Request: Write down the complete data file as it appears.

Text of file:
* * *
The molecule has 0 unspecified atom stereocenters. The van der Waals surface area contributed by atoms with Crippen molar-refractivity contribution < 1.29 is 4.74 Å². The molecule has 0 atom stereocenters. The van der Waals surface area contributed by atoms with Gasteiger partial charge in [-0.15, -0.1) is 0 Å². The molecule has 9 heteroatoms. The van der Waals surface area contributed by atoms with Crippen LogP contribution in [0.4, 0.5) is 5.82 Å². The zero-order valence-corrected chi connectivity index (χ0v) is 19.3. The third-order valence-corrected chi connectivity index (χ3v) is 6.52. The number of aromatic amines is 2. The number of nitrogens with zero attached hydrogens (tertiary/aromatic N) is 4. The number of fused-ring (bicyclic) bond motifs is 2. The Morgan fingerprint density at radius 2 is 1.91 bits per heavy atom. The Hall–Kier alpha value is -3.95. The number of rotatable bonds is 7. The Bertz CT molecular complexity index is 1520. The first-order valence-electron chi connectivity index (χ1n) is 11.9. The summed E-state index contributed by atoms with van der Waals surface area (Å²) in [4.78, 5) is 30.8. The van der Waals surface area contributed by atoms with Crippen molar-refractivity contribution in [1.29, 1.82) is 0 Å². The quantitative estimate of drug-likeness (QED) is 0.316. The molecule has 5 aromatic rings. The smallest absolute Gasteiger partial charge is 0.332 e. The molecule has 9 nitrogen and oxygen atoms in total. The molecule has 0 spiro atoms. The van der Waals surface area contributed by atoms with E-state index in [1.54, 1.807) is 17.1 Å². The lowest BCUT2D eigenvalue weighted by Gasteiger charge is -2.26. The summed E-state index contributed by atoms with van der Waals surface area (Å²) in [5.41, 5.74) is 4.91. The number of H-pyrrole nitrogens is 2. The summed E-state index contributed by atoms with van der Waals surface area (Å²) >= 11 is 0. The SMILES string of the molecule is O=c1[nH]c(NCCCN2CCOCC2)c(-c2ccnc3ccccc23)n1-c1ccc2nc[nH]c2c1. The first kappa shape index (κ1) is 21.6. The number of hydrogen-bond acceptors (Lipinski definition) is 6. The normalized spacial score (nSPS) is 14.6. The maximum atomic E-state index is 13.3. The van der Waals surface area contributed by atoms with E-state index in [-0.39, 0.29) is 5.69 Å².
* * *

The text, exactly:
The molecule has 0 unspecified atom stereocenters. The van der Waals surface area contributed by atoms with Crippen molar-refractivity contribution < 1.29 is 4.74 Å². The molecule has 0 atom stereocenters. The van der Waals surface area contributed by atoms with Gasteiger partial charge in [-0.15, -0.1) is 0 Å². The molecule has 9 heteroatoms. The van der Waals surface area contributed by atoms with Crippen LogP contribution in [0.4, 0.5) is 5.82 Å². The zero-order valence-corrected chi connectivity index (χ0v) is 19.3. The third-order valence-corrected chi connectivity index (χ3v) is 6.52. The number of aromatic amines is 2. The number of nitrogens with zero attached hydrogens (tertiary/aromatic N) is 4. The number of fused-ring (bicyclic) bond motifs is 2. The Morgan fingerprint density at radius 2 is 1.91 bits per heavy atom. The Hall–Kier alpha value is -3.95. The number of rotatable bonds is 7. The Bertz CT molecular complexity index is 1520. The first-order valence-electron chi connectivity index (χ1n) is 11.9. The summed E-state index contributed by atoms with van der Waals surface area (Å²) in [4.78, 5) is 30.8. The van der Waals surface area contributed by atoms with Crippen molar-refractivity contribution in [1.29, 1.82) is 0 Å². The quantitative estimate of drug-likeness (QED) is 0.316. The molecule has 5 aromatic rings. The smallest absolute Gasteiger partial charge is 0.332 e. The molecule has 9 nitrogen and oxygen atoms in total. The molecule has 0 spiro atoms. The van der Waals surface area contributed by atoms with E-state index in [1.54, 1.807) is 17.1 Å². The lowest BCUT2D eigenvalue weighted by Gasteiger charge is -2.26. The summed E-state index contributed by atoms with van der Waals surface area (Å²) in [5.41, 5.74) is 4.91. The number of H-pyrrole nitrogens is 2. The summed E-state index contributed by atoms with van der Waals surface area (Å²) >= 11 is 0. The SMILES string of the molecule is O=c1[nH]c(NCCCN2CCOCC2)c(-c2ccnc3ccccc23)n1-c1ccc2nc[nH]c2c1. The first kappa shape index (κ1) is 21.6. The number of hydrogen-bond acceptors (Lipinski definition) is 6. The normalized spacial score (nSPS) is 14.6. The maximum atomic E-state index is 13.3. The van der Waals surface area contributed by atoms with E-state index in [-0.39, 0.29) is 5.69 Å².